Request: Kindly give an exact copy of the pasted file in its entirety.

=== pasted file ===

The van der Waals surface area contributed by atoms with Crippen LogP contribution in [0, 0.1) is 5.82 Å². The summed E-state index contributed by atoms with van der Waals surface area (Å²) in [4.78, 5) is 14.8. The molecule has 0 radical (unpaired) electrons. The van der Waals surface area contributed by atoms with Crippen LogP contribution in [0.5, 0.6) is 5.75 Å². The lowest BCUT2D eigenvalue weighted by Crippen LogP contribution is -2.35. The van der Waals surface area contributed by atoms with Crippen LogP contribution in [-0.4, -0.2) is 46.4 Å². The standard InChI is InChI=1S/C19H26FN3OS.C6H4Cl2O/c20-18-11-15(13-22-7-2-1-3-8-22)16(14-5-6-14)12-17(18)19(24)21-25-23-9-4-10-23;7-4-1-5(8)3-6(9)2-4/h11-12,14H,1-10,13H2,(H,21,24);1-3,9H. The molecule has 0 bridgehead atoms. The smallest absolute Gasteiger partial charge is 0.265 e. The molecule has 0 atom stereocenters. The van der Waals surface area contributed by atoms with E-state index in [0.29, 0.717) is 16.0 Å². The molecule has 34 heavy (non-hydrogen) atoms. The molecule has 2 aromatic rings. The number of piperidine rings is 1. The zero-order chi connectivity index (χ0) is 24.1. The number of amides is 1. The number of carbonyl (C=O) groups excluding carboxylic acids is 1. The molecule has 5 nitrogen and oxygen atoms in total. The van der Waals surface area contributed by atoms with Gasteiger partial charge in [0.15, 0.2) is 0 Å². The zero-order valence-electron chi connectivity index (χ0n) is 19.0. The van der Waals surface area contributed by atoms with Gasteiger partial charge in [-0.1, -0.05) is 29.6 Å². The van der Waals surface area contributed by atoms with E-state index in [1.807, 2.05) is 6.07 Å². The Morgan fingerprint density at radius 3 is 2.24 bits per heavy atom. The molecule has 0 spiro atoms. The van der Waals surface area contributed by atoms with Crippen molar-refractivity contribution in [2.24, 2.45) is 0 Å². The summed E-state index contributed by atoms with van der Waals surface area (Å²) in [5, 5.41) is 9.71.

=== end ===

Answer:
The van der Waals surface area contributed by atoms with Crippen LogP contribution in [0, 0.1) is 5.82 Å². The summed E-state index contributed by atoms with van der Waals surface area (Å²) in [4.78, 5) is 14.8. The molecule has 0 radical (unpaired) electrons. The van der Waals surface area contributed by atoms with Crippen LogP contribution in [0.5, 0.6) is 5.75 Å². The lowest BCUT2D eigenvalue weighted by Crippen LogP contribution is -2.35. The van der Waals surface area contributed by atoms with Crippen LogP contribution in [-0.4, -0.2) is 46.4 Å². The standard InChI is InChI=1S/C19H26FN3OS.C6H4Cl2O/c20-18-11-15(13-22-7-2-1-3-8-22)16(14-5-6-14)12-17(18)19(24)21-25-23-9-4-10-23;7-4-1-5(8)3-6(9)2-4/h11-12,14H,1-10,13H2,(H,21,24);1-3,9H. The molecule has 0 bridgehead atoms. The smallest absolute Gasteiger partial charge is 0.265 e. The molecule has 0 atom stereocenters. The van der Waals surface area contributed by atoms with E-state index in [0.29, 0.717) is 16.0 Å². The molecule has 34 heavy (non-hydrogen) atoms. The molecule has 2 aromatic rings. The number of piperidine rings is 1. The zero-order chi connectivity index (χ0) is 24.1. The number of amides is 1. The number of carbonyl (C=O) groups excluding carboxylic acids is 1. The molecule has 5 nitrogen and oxygen atoms in total. The van der Waals surface area contributed by atoms with Gasteiger partial charge in [0.15, 0.2) is 0 Å². The zero-order valence-electron chi connectivity index (χ0n) is 19.0. The van der Waals surface area contributed by atoms with Gasteiger partial charge in [-0.1, -0.05) is 29.6 Å². The van der Waals surface area contributed by atoms with E-state index in [1.807, 2.05) is 6.07 Å². The Morgan fingerprint density at radius 3 is 2.24 bits per heavy atom. The molecule has 0 spiro atoms. The van der Waals surface area contributed by atoms with Crippen molar-refractivity contribution in [2.24, 2.45) is 0 Å². The summed E-state index contributed by atoms with van der Waals surface area (Å²) in [5, 5.41) is 9.71.